I know I am not alone in loving the traditions that are so ingrained in this time of year. This year, we missed some because of family members who couldn’t join us and added others, such as a bunch of Zoom calls across states and generations. And judging from the social media posts that keep popping up featuring treasured meals and treats, food is a big part of holiday cheer for just about everyone.
This is one of the things I love most about cooking and baking and using the kitchen as the heartbeat of our house. So many family memories and traditions – the things that will link one generation to the next – are the meals and goodies we make at this time of year. The girls always decorate holiday cookies.
They have definitely gotten better as they’ve gotten older, inspired by some of the cookie decorating competitions we have watched together, but – alas – no less messy. We always have Challah
and latkes with homemade applesauce for Chanukah (delayed this year because the girls weren’t home in time) and we always have spaetzle (a Swiss dumpling featured early in this blog) for Christmas Eve dinner and Aebleskiver (filled Danish pancakes) on Christmas morning (thanks to a tradition our former neighbors Juli and Willy introduced to us years ago) and Chinese food (ordered in this year rather than enjoyed in a restaurant) on Christmas Day. The foods are delicious, to be sure, or we would not continue to make them, but they also conjure up so many memories of past years and times together. That aspect of food binding us and reminding us of holidays past was all the more important this year when we couldn’t celebrate with everyone we wanted and thee were empty chairs at our holiday tables, with the cookies and traditional fare providing an extra dash of comfort and nourishment. I also think holiday fare reinforces what I love most about cooking and that is the communal nature of it. Making things together or sharing what you’ve made with others is a win for all involved.
I tried a few new recipes this year, which is also part of the equation. Some you like but they don’t rise to the level of keepers, while others get saved for inclusion the next year because they were that good. So I leave you with one of those, one of the cookies I baked for the cookie trays I made this year for friends and frontline workers. It comes from the December issue of Bon Appetit and it is not the most traditional holiday cookie, but it will definitely be adorning many a cookie tray moving forward. The good news is that it does not have to be relegated to holiday baking. You can make and enjoy these cookies any time, which is true of all good food. You don’t need a special occasion or reason – just whip some of these up and share and that will create its own smiles all around celebration.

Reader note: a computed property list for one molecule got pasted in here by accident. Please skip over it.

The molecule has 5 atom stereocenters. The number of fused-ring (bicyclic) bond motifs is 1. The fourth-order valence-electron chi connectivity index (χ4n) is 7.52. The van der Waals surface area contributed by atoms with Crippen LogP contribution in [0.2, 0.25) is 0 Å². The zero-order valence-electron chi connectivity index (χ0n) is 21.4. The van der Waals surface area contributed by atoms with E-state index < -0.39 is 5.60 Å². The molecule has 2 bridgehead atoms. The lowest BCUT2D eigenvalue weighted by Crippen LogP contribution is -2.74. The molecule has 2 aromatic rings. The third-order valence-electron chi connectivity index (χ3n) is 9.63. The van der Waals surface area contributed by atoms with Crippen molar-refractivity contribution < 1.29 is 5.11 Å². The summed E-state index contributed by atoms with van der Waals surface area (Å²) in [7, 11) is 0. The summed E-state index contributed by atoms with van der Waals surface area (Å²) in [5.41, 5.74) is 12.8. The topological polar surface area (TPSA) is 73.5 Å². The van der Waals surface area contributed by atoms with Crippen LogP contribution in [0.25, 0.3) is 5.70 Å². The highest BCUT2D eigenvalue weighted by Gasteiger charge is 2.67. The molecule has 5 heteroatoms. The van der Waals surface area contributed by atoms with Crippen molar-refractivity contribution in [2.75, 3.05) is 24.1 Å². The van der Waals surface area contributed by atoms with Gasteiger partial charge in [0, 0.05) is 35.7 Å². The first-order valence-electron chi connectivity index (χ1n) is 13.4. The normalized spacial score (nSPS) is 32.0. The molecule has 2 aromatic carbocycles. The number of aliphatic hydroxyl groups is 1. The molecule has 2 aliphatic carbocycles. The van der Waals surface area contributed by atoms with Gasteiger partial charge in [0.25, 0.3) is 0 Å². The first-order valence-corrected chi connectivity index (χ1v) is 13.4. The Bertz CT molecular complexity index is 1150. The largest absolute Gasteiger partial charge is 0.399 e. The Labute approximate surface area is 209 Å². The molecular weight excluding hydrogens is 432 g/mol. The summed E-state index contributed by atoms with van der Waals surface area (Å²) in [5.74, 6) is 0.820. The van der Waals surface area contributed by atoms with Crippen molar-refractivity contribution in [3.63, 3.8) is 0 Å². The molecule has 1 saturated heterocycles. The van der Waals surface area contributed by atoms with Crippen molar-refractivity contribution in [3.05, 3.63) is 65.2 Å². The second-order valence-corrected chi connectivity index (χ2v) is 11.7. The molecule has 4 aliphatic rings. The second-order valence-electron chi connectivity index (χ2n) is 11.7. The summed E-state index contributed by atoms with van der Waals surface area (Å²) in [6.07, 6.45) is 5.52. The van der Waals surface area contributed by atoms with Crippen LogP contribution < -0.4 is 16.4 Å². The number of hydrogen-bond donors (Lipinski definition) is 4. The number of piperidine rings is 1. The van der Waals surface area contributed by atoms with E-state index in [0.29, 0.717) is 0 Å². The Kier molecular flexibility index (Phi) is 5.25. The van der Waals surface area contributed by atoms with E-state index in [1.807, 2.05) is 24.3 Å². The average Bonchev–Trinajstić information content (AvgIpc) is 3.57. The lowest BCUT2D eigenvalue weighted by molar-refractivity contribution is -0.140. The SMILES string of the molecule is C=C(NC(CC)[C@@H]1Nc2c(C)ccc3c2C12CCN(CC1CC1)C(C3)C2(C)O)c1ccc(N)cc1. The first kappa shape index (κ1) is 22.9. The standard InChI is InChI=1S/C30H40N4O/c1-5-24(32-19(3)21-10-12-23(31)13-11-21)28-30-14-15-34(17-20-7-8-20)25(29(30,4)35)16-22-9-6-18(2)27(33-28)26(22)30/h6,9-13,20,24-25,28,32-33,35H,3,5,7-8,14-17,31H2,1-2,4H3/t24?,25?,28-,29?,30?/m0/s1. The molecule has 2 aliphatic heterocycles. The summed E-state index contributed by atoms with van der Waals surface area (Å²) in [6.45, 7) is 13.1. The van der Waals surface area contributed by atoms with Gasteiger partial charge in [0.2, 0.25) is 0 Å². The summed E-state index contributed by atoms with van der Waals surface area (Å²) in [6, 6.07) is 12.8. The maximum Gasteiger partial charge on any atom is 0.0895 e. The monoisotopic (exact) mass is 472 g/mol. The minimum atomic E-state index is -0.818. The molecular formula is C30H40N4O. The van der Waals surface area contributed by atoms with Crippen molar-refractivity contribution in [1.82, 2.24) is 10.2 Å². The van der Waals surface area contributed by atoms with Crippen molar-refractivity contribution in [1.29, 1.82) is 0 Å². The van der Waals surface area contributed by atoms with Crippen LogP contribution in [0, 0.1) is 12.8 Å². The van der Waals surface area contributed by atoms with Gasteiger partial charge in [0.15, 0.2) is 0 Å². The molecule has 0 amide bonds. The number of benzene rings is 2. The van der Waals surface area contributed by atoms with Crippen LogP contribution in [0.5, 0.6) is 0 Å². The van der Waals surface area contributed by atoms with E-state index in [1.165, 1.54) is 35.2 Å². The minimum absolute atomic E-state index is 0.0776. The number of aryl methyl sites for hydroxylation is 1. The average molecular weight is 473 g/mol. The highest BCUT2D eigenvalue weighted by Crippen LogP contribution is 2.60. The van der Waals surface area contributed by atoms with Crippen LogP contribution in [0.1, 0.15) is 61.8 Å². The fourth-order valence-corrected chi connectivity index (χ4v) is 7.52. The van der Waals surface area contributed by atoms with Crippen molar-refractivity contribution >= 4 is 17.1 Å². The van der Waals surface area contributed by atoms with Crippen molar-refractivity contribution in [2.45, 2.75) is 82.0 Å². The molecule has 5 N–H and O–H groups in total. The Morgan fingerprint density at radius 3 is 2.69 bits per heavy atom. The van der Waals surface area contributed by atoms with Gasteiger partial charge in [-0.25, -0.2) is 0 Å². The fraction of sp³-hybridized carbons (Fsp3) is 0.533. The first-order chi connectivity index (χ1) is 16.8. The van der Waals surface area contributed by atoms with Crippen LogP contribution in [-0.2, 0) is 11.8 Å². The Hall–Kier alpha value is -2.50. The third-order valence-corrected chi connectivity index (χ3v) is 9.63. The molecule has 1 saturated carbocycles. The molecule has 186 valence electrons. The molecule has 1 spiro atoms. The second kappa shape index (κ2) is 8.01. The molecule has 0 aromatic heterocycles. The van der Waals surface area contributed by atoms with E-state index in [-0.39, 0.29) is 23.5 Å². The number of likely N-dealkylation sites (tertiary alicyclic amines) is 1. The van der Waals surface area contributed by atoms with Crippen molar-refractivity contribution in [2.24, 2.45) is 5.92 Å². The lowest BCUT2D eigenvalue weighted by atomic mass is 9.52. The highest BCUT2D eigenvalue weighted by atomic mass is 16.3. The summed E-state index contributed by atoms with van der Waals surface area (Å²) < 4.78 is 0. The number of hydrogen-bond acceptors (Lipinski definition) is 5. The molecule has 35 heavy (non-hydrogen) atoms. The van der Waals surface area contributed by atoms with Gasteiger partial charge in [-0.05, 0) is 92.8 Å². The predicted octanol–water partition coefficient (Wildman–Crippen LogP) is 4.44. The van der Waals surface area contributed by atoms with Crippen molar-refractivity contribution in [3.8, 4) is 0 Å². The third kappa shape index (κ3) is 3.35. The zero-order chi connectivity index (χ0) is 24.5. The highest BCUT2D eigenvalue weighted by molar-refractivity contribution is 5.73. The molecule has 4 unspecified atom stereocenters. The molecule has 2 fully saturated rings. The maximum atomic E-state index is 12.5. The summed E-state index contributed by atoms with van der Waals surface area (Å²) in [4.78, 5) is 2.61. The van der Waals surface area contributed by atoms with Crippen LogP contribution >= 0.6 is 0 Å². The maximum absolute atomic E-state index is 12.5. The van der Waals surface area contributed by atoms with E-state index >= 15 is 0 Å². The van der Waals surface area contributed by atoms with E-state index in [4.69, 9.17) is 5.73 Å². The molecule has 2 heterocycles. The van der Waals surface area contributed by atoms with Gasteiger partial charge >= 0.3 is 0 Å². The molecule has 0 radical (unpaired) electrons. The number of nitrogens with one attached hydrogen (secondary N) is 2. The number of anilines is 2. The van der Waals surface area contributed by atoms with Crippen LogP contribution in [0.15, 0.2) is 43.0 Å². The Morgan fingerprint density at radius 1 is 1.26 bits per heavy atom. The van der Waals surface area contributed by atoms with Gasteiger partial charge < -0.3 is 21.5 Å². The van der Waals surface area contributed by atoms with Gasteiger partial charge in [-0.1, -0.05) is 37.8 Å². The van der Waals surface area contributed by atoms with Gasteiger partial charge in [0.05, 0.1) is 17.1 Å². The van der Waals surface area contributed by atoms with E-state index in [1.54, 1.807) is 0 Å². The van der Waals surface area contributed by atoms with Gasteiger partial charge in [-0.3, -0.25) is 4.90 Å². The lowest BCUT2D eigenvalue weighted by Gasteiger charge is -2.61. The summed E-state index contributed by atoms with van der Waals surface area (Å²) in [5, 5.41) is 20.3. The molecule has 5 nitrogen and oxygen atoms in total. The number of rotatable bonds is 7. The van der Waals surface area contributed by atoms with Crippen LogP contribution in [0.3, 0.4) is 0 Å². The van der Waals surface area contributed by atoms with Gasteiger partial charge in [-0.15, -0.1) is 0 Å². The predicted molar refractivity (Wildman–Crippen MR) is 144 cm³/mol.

Pretzel and Potato Chip Moon Pies
1 cup (2 sticks) chilled unsalted butter, cut into ½” pieces
1cup lightly crushed small pretzels
1 cup lightly crushed potato chips
½ cup (100 g) sugar
½ tsp. kosher salt
1¾ cups (219 g) all-purpose flour, plus more for dusting
18 large marshmallows
4 oz. semisweet or bittersweet chocolate chips, bars, or wafers (disks, pistoles, fèves), coarsely chopped
2 Tbsp. refined coconut oil
Pretzel salt or flaky sea salt
Place racks in upper and lower thirds of oven; preheat to 350°. Pulse butter, pretzels, potato chips, sugar, salt, and 1¾ cups (219 g) flour in a food processor until clumps form. Turn dough out onto a surface and knead gently to bring together.
Roll out dough on a lightly floured sheet of parchment to just under ¼” thick. (If it feels very soft, cover and chill 20 minutes before proceeding.) Punch out rounds with lightly floured cutter. Transfer rounds to a parchment-lined baking sheet, spacing 1″ apart. Gather dough scraps and repeat rolling and cutting process until no dough remains (you should get 36 rounds). Divide remaining cookies between 2 more parchment-lined baking sheets.
Working in batches, bake cookies, rotating baking sheets top to bottom and front to back halfway through, until golden brown, 10–12 minutes. Let cool 5 minutes on baking sheet, then transfer half of the cookies to a wire rack. Let cool completely.
Meanwhile, turn over cookies remaining on baking sheets and top each with a marshmallow, flat side down (make sure marshmallows stand up evenly or sandwiches will be crooked). If your oven has a convection fan, turn it off and bake cookies until marshmallows are softened and beginning to puff but not brown, about 4 minutes. Remove from oven and top with cooled cookies, letting weight of cookies gently push marshmallows to the edges. Let cool at least 1 hour.
Melt chocolate and oil in a small heatproof bowl set over a small saucepan of barely simmering water (do not let bowl touch water), stirring occasionally, or melt in a small microwave-safe bowl in a microwave in 20-second bursts, stirring between bursts. Dip half of each sandwich cookie in chocolate, then sprinkle top of chocolate sides with pretzel salt. Chill cookies 15 minutes to harden chocolate before serving.
Cookies can be made 2 weeks ahead. Store airtight at room temperature.